A Christmas Carol

Comic Number 90: A Christmas Carol (Classics Illustrated, again)

Only thirteen weeks in and I’m already re-reading comics that I’ve read this year. After reading the Heinle Cengage Learning (HCL) version in conjunction with the original novella, I thought it might be interesting to bring in another version for extra comparison. The Comics Illustrated version shares one major similarity to the HCL version outside of the narrative: it has been designed for educational purposes. The comic strip contains the highlights of the story, stripped back to its essentials, and in doing so, some of the meaning is left out, but that’s where the back matter comes in.

Both of the comic book versions have extended text sections at the end containing information about Charles Dickens’ life and further considerations when reading the narrative. Any of the deeper meanings that may have been lost in the translation from novel to comic are brought up in the text sections at the back, giving the reader some food for thought and maybe the inclination to re-read the narrative.

I would say that the one thing lost from both adaptations is the social commentary of Victorian Britain, something which is a central thread in Dickens’ original. But as these comics are aimed at younger readers, with literary studies as their central aim, what have become historical concerns are not central to later translations. Neither adaptation is a depiction of the hardships of Victorian life, instead both focus on the redemption aspect of the narrative. In fact, the later version contains less period specifics focusing on character rather than setting. I find the fidelity in both of these comics unsurprising, because most adaptations of A Christmas Carol tend to stick close to the original, even film versions starring Muppets.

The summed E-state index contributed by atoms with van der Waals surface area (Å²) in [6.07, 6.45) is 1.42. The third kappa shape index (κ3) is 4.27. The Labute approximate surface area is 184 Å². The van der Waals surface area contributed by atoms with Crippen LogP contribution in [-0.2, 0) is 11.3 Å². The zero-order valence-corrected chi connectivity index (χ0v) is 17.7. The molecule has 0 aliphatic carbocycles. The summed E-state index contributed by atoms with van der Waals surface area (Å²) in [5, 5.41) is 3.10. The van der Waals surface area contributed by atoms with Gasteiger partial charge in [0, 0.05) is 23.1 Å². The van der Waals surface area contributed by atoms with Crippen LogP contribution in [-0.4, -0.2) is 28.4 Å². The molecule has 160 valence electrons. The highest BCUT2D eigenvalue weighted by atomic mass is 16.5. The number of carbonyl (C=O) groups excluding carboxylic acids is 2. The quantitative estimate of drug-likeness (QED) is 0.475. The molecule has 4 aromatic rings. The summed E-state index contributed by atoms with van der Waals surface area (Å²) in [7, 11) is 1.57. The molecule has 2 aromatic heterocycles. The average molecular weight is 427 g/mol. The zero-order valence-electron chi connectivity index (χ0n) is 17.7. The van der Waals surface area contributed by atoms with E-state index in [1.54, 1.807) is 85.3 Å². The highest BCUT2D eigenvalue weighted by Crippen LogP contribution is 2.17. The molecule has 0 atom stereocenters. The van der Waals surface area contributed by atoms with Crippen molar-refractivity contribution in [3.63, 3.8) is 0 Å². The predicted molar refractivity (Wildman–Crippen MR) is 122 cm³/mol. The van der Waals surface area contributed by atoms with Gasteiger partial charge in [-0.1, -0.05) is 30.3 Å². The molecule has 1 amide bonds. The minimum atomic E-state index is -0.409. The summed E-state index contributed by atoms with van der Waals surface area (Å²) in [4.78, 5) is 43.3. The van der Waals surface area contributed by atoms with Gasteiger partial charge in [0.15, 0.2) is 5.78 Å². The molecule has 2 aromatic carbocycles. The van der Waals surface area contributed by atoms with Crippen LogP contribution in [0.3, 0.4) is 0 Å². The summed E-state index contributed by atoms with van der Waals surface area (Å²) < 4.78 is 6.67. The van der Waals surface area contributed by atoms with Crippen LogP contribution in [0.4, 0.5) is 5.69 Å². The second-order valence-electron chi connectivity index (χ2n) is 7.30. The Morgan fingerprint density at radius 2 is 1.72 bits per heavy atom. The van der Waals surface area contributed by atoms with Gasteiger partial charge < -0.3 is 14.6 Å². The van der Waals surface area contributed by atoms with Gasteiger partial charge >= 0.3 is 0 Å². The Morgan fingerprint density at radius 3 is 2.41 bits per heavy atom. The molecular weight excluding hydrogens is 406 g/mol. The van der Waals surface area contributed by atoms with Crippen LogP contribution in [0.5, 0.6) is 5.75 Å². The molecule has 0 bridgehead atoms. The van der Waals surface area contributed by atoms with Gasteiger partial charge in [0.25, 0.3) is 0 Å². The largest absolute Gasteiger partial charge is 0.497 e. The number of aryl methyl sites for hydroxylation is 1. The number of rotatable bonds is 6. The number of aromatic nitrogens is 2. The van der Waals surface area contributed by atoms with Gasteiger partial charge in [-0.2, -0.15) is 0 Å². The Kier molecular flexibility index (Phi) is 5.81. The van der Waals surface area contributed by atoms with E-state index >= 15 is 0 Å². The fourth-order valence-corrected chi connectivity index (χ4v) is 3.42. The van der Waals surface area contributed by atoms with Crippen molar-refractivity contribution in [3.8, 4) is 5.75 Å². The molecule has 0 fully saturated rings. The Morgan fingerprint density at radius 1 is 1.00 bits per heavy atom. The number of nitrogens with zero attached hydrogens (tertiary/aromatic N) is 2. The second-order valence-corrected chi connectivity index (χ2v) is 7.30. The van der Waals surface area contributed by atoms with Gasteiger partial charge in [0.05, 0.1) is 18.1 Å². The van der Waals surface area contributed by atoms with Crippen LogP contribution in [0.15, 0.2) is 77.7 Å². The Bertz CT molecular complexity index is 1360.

The main difference between adaptations of A Christmas Carol is not with the narrative itself but with the style used to tell it. Even outlandish versions like Scrooged with Bill Murray contains the same basic narrative structure.

Comic Number 91: More Transformers (issues 113 to 120)

I’ve had quite an intense reading week this week, reading a graphic novel alongside its original source material (on occasions, literally alongside), so today I just wanted to chill out with some easy going comics. And what could be easier than Wanted: Galvatron, Dead or Alive?

Written by Simon Furman with rotating artists during the 8-week run, the story continues the future epic started with Target: 2006, introduces an alternative origin for Goldbug (because the Action Force/Transformers storyline wasn’t published in the UK), and chucks Death’s Head into the mix. There is another epic battle between Ultra Magnus and Galvatron, and even a hint of a love story that, on reflection, is a little bit disturbing. But all in all, this was a perfect way to unwind.

The next few weeks might be simpler, more straightforward, and shorter even, as the Easter break kicks in and feeding on chocolate with my kids eats into my comic reading time. But we’ll see what happens.

As always, why not let me know in the comments below what you’re reading. Maybe I can get some ideas of what to read in the coming weeks.

Darryll Robson
Darryll Robson
Comic book reader, reviewer and critic. A student of Comics Studies and still patiently waiting for the day they announce 'Doctor Who on The Planet of the Apes'.